A SOLIHULL school is piloting the introduction nationwide of lifesaving lessons as part of the curriculum.
Alderbrook School joined hundreds across the country which have opted to start teaching first aid early, using free British Red Cross teaching resources to help teachers give children the skills to save a life.
Yesterday (Thursday) teachers and pupils took part in a first aid training session provided by Red Cross first aid trainer Victoria Linekar, learning simple but vital skills such as how to help someone who is choking.
Sean Hawker, history teacher and PSHE lead co-ordinator at the school, believes first aid is a life skill everyone deserves to learn.
He said: “If we want to get rid of inequality and bring in equal opportunity to all, first aid is something we should be teaching in schools. It’s a crucial life skill.
“First Aid can be taught to children of any age. We hope they’ll never have to use it, but in the event they need it, they could potentially save someone’s life.”
The British Red Cross says new research reveals a fifth of children (20 per cent) polled in the West Midlands have experienced a situation where someone needed first aid but almost half of children (48 per cent) say they would feel helpless to act if they witnessed an accident and someone was injured.
The research is being released by the British Red Cross ahead of World First Aid Day and to coincide with the launch of the pilot of first aid in schools.
Year 11 student Isabelle Chance, 15, said: “It’s a skill everyone deserves to know, because if something happened and they couldn’t help, they would feel guilty.
“If something happened now, and I hadn’t done this, I wouldn’t have remembered it. And if everyone knew how to handle these problems, I would feel safer if anything was to ever happen to me.”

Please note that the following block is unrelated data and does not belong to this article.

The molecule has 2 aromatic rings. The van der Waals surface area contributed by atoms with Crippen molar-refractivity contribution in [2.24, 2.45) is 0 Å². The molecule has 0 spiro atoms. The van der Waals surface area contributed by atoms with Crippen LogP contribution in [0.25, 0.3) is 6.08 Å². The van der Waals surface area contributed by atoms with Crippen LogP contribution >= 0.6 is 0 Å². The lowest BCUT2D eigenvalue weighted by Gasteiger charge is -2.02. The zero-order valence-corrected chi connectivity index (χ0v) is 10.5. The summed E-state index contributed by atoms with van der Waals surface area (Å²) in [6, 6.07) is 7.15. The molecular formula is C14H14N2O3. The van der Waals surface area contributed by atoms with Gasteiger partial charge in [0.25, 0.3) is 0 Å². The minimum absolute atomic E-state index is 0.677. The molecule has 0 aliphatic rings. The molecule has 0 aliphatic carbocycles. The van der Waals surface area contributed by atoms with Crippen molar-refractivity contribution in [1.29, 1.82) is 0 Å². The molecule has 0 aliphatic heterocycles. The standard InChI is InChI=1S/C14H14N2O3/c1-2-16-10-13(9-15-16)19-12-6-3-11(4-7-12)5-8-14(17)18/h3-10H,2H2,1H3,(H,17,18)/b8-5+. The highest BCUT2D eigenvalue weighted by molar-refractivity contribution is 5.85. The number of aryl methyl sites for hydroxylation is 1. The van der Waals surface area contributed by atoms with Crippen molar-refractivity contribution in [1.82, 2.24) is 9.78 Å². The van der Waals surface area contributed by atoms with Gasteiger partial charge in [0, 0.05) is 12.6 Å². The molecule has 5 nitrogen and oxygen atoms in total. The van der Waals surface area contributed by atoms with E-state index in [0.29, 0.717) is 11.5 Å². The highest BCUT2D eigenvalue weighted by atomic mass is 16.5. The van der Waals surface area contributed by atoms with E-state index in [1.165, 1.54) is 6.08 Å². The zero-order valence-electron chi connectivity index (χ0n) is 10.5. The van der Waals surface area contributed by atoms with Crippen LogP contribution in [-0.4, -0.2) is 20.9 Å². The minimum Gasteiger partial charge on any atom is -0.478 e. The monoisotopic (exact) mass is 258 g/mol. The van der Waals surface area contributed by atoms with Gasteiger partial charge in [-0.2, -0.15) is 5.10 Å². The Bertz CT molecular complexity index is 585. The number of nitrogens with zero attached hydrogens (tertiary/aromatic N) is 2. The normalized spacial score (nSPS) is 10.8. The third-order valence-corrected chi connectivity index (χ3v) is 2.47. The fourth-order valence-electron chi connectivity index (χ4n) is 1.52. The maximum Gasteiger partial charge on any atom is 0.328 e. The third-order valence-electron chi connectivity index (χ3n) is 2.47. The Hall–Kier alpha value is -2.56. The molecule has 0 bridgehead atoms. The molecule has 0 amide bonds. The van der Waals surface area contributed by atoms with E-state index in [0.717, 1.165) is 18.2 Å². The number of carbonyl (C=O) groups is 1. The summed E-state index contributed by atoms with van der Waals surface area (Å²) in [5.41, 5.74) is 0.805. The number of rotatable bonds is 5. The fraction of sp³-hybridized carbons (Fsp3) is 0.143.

Dan Hulburt, year 11 student, 15, said: “I would like to be a life guard as a summer job. I thought that this was quite good, and useful for people who might know how much First Aid is vital, and even as a refresher.”
Alderbrook pupil Safa Lavelle, aged 12, said after the session: “I think it’s quite important to know first aid, because you don’t know when you are going to be in the situation. I really enjoyed the session and I found out how to do CPR, and what to do when someone is choking.”
And Year 11 student Ben Argent, 15, says: “I feel more confident and now if something was to happen or someone was to pass out I know what to do. It is a life skill.”
A separate study by the British Red Cross found that up to 59 per cent of deaths from injuries could be prevented if first aid had been given before the medical services arrived. The actions of the first person at the scene are vital – and can mean the difference between life and death.
Ms Linekar said: “It was fantastic to see the students from Alderbrook school so enthusiastic to learn first aid today, by the end of the short session they have the skills to save a life.
“It was exciting to tell the students that after 10 years of campaigning from the British Red Cross and partners, first aid will be compulsory on the school curriculum in England from 2020, empowering a generation of life savers.
“Anyone can learn to save a life by downloading our free, first aid app giving simple and easy-to-follow steps for any first aid situation.”
Mr Hawkins, RSE teacher at Alderbrook was pleased to hear teachers could sign up to be part of a Red Cross teaching pilot, giving teachers access to free resources to support them to teach first aid at school.
The resources include lesson plans, learning activities for different ages and are mapped to the school curriculum for primary and secondary school children.